Testimony of Ed Brent during the Public Comment of the FDA Advisory Panel for Silicone Gel Breast Implants in April 2005.
My name is Ed Brent. I am representing my wife, P. J. Brent, and our children.
My wife had silicone breast implants for ten years. She had no problems at first but became increasingly ill. On May 29th, 2000, my wife committed suicide. She left behind seven children. On behalf of my wife and my seven children, I urge this panel and the FDA not to approve silicone breast implants unless there is clear evidence that the implants being sold now are safe for long-term use, meaning ten years or more.
Several studies have shown higher rates of suicide among breast implant patients. And a National Cancer Institute study found that women with implants were four times as likely to kill themselves as other plastic surgery patients.
The implant makers think the explanation is that women with breast implants had lower self-esteem before they got their implants, but there is no reason to think that women who decide to get implants have lower self-esteem than women who decide to get liposuction, nose jobs, or any other plastic surgery.
My wife was not a woman with low self-esteem. She was a vibrant, loving wife and mother. P. J. loved the way she looked the first few years after her implants. Then she began to get sick, and her joints hurt, her fingers would swell. She had lupus-like symptoms and was diagnosed with fibromyalgia.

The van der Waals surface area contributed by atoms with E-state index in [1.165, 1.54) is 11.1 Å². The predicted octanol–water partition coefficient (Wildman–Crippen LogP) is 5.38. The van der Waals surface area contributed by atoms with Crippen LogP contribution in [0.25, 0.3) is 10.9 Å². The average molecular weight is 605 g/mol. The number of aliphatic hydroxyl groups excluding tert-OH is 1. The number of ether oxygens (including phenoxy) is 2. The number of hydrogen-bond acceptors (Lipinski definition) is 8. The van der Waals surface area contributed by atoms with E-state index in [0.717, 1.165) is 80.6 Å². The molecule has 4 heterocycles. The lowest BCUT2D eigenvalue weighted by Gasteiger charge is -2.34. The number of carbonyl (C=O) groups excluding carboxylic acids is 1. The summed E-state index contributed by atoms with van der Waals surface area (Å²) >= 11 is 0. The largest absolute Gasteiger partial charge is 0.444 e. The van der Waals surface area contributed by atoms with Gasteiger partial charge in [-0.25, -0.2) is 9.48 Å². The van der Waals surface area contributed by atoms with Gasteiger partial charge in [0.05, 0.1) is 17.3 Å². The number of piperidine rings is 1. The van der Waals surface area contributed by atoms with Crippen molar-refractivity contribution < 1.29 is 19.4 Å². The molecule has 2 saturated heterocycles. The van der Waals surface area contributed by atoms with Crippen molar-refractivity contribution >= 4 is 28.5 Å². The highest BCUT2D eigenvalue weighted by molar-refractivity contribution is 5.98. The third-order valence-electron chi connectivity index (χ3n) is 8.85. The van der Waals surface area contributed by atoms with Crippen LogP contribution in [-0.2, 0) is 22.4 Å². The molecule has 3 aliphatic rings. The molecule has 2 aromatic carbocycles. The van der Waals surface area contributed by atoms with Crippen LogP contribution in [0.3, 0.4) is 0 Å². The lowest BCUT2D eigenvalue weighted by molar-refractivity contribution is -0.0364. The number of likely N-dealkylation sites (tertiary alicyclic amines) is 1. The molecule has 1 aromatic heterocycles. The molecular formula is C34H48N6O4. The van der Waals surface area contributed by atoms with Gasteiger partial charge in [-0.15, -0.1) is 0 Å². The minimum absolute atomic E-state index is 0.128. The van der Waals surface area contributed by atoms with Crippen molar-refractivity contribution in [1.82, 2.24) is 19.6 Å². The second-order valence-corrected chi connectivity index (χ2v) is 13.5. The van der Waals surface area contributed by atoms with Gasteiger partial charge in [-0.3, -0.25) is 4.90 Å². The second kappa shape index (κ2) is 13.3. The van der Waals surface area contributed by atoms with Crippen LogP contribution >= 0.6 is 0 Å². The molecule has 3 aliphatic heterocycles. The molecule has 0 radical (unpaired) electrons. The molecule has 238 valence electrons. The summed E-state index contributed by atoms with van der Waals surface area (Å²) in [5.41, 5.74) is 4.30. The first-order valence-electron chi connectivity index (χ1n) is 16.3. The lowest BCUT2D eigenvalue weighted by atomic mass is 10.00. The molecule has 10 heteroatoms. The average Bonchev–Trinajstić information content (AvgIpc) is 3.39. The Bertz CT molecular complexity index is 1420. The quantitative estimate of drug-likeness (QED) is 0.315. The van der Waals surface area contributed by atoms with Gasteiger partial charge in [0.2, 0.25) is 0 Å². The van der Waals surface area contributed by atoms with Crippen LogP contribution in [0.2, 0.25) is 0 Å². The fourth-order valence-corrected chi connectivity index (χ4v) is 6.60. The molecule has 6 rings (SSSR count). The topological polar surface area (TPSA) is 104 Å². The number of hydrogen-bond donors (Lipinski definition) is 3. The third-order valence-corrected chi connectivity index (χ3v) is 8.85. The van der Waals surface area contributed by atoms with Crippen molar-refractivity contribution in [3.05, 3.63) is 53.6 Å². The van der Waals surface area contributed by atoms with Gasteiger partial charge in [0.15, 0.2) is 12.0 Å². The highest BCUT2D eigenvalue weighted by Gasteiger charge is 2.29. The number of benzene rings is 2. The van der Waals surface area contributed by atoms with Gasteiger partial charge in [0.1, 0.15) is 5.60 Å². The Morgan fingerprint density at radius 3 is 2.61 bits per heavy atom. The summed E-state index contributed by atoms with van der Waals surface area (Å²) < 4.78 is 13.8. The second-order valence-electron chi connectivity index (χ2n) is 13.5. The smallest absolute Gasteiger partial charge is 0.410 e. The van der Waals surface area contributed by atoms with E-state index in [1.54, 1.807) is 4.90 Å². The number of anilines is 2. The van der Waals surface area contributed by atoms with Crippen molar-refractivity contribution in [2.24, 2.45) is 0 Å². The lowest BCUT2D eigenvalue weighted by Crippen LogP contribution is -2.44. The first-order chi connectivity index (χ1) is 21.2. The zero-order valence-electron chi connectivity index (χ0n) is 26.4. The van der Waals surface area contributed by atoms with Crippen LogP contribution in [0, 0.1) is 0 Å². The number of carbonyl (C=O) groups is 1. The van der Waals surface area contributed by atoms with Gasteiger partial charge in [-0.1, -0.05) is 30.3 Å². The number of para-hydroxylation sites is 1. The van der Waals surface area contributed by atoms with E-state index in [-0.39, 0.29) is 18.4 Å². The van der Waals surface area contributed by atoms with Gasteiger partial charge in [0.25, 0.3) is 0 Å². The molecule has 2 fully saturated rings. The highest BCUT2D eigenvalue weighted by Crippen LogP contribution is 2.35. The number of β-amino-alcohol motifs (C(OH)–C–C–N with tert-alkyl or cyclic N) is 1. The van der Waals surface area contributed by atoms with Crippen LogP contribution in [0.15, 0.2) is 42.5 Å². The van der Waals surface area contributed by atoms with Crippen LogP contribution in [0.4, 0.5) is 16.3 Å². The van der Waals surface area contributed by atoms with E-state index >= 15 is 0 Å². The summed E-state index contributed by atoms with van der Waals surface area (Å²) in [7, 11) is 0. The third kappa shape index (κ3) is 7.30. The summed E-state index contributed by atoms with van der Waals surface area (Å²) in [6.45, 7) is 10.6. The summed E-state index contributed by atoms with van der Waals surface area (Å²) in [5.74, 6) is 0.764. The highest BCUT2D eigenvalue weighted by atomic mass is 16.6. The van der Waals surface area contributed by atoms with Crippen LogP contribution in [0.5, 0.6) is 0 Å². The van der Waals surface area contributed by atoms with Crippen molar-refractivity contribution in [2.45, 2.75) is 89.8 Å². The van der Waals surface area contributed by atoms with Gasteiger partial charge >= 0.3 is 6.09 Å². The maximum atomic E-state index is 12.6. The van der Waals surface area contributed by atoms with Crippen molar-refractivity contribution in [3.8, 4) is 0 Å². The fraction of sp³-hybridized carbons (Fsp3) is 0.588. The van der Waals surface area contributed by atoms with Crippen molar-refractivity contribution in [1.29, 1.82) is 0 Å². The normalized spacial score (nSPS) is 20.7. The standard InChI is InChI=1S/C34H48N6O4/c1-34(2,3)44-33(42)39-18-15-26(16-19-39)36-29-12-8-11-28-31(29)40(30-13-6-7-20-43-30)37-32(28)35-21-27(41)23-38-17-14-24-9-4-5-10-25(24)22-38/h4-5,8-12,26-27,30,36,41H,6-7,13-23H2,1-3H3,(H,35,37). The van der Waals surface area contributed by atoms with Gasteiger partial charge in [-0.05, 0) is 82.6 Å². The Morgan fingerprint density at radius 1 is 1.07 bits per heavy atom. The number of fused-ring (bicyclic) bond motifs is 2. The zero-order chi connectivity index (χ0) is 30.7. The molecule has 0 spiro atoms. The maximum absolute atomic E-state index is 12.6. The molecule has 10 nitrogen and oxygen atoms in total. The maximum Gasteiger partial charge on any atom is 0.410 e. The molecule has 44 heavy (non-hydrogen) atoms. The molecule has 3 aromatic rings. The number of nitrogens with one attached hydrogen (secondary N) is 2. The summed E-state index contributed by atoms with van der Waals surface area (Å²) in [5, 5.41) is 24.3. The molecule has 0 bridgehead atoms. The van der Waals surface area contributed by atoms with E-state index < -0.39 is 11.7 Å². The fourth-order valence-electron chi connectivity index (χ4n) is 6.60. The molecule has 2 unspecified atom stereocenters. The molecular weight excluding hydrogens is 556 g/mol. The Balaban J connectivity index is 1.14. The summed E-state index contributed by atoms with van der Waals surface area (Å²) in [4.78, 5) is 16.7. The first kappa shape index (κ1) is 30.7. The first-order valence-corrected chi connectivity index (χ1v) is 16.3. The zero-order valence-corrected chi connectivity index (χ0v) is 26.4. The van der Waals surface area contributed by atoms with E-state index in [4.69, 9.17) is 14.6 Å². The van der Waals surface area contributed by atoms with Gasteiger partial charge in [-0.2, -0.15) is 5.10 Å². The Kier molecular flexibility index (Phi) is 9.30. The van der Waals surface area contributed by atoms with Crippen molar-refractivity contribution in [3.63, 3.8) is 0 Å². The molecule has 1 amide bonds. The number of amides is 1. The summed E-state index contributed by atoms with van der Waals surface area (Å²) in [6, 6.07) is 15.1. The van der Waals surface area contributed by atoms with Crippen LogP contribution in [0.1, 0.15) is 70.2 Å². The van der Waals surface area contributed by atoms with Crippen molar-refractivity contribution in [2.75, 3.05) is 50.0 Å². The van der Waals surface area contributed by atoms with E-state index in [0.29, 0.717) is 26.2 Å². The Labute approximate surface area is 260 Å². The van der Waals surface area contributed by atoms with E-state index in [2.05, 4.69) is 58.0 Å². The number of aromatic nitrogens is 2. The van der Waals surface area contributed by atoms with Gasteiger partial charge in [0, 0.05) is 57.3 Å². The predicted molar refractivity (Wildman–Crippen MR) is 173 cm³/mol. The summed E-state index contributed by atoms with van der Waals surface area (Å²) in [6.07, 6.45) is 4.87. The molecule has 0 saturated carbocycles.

P. J. breast-fed two of our daughters after getting implants. Both are seriously ill. My daughter Catherine, who is with me now, was diagnosed with chronic inflammatory demyelinating polyneuropathy as well as esophageal motility disorder. She spent years in leg braces, and now the leg braces have been replaced with a wheelchair.
Our daughter Christine also has esophageal motility disorder and leg weakness as well. In contrast, our five children born before my wife got breast implants are perfectly healthy.
After P. J. committed suicide, an autopsy was performed. Large amounts of platinum were found in her body. And a doctor at the CDC after seeing the amount of platinum in P. J.’s body said she could not have been in her right mind.
Tissue samples from our daughters who had breast-fed found that they, too, had elevated platinum levels. These findings were presented at a meeting of the American Chemical Society last year.
P. J. felt terrible guilt that her two daughters had been so seriously harmed by her decision to get breast implants. It was not her fault. She had no way of knowing what would happen. Most doctors did not know that there had not been any long-term studies on the breast implants.
Just two months before my wife’s death, she testified at a previously FDA meeting on breast implants. She felt the panel ignored testimony given by women with implants.
And I am here today to ask you to listen to these patients and their loved ones and do not endorse a product not proven safe for long-term use. Women and their yet unborn children may be forever affected. This is a scientific issue and a moral issue.